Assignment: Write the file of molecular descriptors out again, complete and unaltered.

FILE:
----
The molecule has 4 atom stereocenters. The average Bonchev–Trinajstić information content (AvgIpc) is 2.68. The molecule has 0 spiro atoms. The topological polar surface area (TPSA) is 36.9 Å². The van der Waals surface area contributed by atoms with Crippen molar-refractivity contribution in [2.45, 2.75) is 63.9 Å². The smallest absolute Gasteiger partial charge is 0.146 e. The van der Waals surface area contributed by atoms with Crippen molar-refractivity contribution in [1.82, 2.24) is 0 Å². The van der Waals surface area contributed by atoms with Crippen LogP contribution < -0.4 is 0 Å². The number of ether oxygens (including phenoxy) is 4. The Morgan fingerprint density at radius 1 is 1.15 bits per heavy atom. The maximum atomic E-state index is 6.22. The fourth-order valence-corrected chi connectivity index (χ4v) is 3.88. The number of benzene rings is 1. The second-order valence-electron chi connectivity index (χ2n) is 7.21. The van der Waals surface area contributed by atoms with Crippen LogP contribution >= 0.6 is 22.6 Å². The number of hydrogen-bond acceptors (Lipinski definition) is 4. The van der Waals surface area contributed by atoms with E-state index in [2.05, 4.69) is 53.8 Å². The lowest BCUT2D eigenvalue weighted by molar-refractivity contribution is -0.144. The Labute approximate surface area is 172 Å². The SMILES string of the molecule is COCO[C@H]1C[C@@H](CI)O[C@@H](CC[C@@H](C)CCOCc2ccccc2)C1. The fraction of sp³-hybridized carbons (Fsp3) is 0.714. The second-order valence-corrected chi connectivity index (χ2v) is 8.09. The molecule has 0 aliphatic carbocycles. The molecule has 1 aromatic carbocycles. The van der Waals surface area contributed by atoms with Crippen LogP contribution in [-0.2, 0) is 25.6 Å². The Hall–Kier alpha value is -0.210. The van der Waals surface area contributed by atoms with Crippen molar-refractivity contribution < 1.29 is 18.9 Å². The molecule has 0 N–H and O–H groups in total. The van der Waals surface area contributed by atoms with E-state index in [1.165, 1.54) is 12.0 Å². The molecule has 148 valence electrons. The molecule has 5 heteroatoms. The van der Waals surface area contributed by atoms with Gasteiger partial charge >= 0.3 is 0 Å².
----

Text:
The molecule has 4 atom stereocenters. The average Bonchev–Trinajstić information content (AvgIpc) is 2.68. The molecule has 0 spiro atoms. The topological polar surface area (TPSA) is 36.9 Å². The van der Waals surface area contributed by atoms with Crippen molar-refractivity contribution in [2.45, 2.75) is 63.9 Å². The smallest absolute Gasteiger partial charge is 0.146 e. The van der Waals surface area contributed by atoms with Crippen molar-refractivity contribution in [1.82, 2.24) is 0 Å². The van der Waals surface area contributed by atoms with Crippen LogP contribution < -0.4 is 0 Å². The number of ether oxygens (including phenoxy) is 4. The Morgan fingerprint density at radius 1 is 1.15 bits per heavy atom. The maximum atomic E-state index is 6.22. The fourth-order valence-corrected chi connectivity index (χ4v) is 3.88. The number of benzene rings is 1. The second-order valence-electron chi connectivity index (χ2n) is 7.21. The van der Waals surface area contributed by atoms with Crippen LogP contribution >= 0.6 is 22.6 Å². The number of hydrogen-bond acceptors (Lipinski definition) is 4. The van der Waals surface area contributed by atoms with E-state index in [2.05, 4.69) is 53.8 Å². The lowest BCUT2D eigenvalue weighted by molar-refractivity contribution is -0.144. The Labute approximate surface area is 172 Å². The SMILES string of the molecule is COCO[C@H]1C[C@@H](CI)O[C@@H](CC[C@@H](C)CCOCc2ccccc2)C1. The fraction of sp³-hybridized carbons (Fsp3) is 0.714. The second-order valence-corrected chi connectivity index (χ2v) is 8.09. The molecule has 0 aliphatic carbocycles. The molecule has 1 aromatic carbocycles. The van der Waals surface area contributed by atoms with Crippen LogP contribution in [-0.2, 0) is 25.6 Å². The Hall–Kier alpha value is -0.210. The van der Waals surface area contributed by atoms with Crippen molar-refractivity contribution < 1.29 is 18.9 Å². The molecule has 0 N–H and O–H groups in total. The van der Waals surface area contributed by atoms with E-state index in [1.165, 1.54) is 12.0 Å². The molecule has 148 valence electrons. The molecule has 5 heteroatoms. The van der Waals surface area contributed by atoms with Gasteiger partial charge >= 0.3 is 0 Å².